Canon just jumped into the “mirrorless” camera market with the new Canon EOS M. Featuring a APS-C sized sensor and a new lens mount, this camera will compete with Nikon’s 1 series and other mirrorless systems from Sony, Olympus and Panasonic.
DPReview has a hands-on preview.
While video capabilities on DSLR’s has been really awesome, Canon has taken things one step further with their new C300. This is a dedicated video camera that takes SLR lenses. Canon is trying to enter into the lower professional market now occupied by RED.
More information about the camera can be found from their announcements:
Canon EOS C300
Canon unveils Cinema EOS C300 interchangeable-lens video camera
Canon C300, A $20,000 SLR-Style Movie Camera
Canon C300: A Digital Killer Cam for the Hollywood Set
And a great tongue-in-cheek video that shows off it’s various capabilities is below:
Canon EOS C300 = Awesome from Jonathan Yi on Vimeo.
Digital Photography Review has posted their collection of sample pictures from the upcoming S95. While not worth the upgrade for a current S90 owner, those in the market for the LX5 should give it due consideration. The ISO 800 pictures look great, while the 1250+ higher ISO pictures are pretty noisy. Check out the S90 at 800 ISO and the S95 at 800 ISO.
This category has been dominated by one camera for the past few years, the Panasonic Lumix LX3. Within the past few months, the Canon S90 and Samsung TL500 both try to steal market share away from the Lumix. All cameras are compact with fast, bright lenses – feature starting aperature sizes of f1.8 or f2.0. However, all the lenses have a different focal length. The incumbant LUMIX with a 24-60mm (f1.8-2.8), the Canon with 28-105mm (f2.0-4.9) and Samsung with a very wide 24-72mm (f1.8-2.4).
I plotted these on a graph to compare the type of coverage at each focal length It becomes quickly apparent that the Samsung offers the brightest lens at all focal lengths (lower f-stop is brighter). Canon offers the most zoom and the 3 year old LUMIX soldiering on.
If the Samsung does use the same sensor as the S90 as rumored, pairing it with such a bright, wide lens will really be fun to use. The Samsung will definitely be able to capture the most light in dark situations. The Canon will provide the most zoom. Once the Samsung hits the streets look for many sites to do comparisons of the low-light performance of both cameras.
Much like the DSLR guide earlier, Gizmodo published an article stating the best point and shoot cameras. Given that I love Canon’s new S90 and the thin Sony, I tend to agree with their recommendations:
- Best for lowlight: Canon S90
- Best value: Samsung HZ15W
- Best video: Panasonic Lumix DMC-TZ7
- Best small size: Sony TX1
- Best weatherproof: Pentax Optio W80
With the strong Canadian dollar, it’s very tempting to buy camera equipment from the USA. However, there’s a big disadvantage when it comes to Nikon by doing so. Nikon does not honor warranties from equipment bought outside Canada. You would have to get it serviced in the USA. A summary of the different warranty programs is on this site.
Gizmodo just published a buying guide for DSLR’s. They recommended four different cameras in four different price points. They were brand-agnostic, picking the best camera regardless of whether you were in the Nikon Camp or Canon Camp (sorry Olympus and Sony).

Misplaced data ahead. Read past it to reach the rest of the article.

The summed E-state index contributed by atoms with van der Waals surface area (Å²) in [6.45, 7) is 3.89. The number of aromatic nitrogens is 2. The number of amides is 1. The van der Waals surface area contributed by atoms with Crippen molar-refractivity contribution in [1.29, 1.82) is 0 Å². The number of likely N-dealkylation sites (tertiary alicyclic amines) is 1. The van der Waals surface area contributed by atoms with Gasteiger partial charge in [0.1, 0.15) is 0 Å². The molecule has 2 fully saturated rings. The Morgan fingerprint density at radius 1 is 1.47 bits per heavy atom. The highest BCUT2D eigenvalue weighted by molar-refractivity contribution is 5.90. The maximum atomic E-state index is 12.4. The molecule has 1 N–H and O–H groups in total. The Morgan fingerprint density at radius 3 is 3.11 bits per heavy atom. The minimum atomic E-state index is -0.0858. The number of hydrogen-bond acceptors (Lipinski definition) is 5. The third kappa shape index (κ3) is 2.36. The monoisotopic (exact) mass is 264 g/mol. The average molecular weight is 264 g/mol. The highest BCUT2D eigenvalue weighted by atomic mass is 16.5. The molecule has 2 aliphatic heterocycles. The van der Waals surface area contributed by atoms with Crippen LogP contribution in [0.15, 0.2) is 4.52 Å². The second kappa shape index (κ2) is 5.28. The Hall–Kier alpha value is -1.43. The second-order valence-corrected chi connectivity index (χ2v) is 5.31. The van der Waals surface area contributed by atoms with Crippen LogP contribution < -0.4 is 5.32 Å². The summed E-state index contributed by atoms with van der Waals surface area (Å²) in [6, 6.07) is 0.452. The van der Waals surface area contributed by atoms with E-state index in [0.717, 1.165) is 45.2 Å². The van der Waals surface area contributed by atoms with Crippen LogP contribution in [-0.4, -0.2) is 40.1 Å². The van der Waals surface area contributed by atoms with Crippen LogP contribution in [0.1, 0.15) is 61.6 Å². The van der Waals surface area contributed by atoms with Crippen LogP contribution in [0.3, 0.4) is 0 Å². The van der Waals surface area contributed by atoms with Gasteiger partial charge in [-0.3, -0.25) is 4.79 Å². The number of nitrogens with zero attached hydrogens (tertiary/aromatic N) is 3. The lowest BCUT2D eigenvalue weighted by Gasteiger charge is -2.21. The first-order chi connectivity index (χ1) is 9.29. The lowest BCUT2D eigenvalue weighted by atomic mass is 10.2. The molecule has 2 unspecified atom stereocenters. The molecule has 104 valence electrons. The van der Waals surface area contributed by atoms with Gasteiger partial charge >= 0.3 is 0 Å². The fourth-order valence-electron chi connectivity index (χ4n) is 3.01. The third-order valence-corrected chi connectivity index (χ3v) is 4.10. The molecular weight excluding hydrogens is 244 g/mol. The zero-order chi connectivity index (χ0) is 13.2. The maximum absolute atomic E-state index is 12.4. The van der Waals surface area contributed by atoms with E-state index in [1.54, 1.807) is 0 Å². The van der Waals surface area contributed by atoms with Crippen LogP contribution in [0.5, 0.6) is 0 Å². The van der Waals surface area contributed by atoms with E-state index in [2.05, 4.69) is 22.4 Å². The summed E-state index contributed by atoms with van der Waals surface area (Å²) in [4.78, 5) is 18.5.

I agree with all their picks, the Nikon D3000, Canon T1i, Nikon D90 and Canon 7D do beat out their peers in their respective price points.
The S90 is a camera everyone has been waiting for Canon to create for quite some time. Small, compact and fitted with a bright f2.0 lens, it competes with the Panasonic Lumix LX3 and it’s Leica brethren. With it’s 28-105mm lens (f2.0-4.9), it offers a wider telephoto range than the LX3 but not as bright. Stil, the differences should be minimal and it seems to be about $100 cheaper than the LX3.
A unique control is affixed to the base of the lens. A control ring that can be turned to change various settings on the camera, depending on what mode is selected. It harkens back to the days where you used the ring on a lens to set the aperture.
No Canadian pricing was announced. It should be in stores in late September.
The LA Times broke news today that the most popular camera on Flickr is the iPhone. And yes, the Flickr stats do support this, but I’m not really inclined to believe it. If you read the article from the Times, the most important line is at the very end:
“…the iPhone now includes two models whereas other manufacturers separate out their models, which could explain the inflated numbers.”
The iPhone stats are actually stats of all three models of the iPhone – the original, the 3G and the 3Gs. However camera manufacturers differentiate their cameras by model; Nikon’s D70, D70s, D80 and D90 are all different even though they are in the same “family” like the iPhones.
If the data was mined for some better info, I think we would find that while the iPhone is popular, no single model would beat out a single model of some of the SLR or point-and-shoot cameras.
I’ve often tried to picture how the image stabilization optics work inside a camera lens. Both Nikon and Canon offer this technology in many of their lenses. Even compact cameras now come bundled with this feature more often than not. The camera compensates for movement of the camera in an attempt to capture a better image. This works well in low light situations where the camera increases the time the shutter is open to let in more light.
This video at Gizmodo shows how the electro-mechanices of a Canon lens with image stabilization works.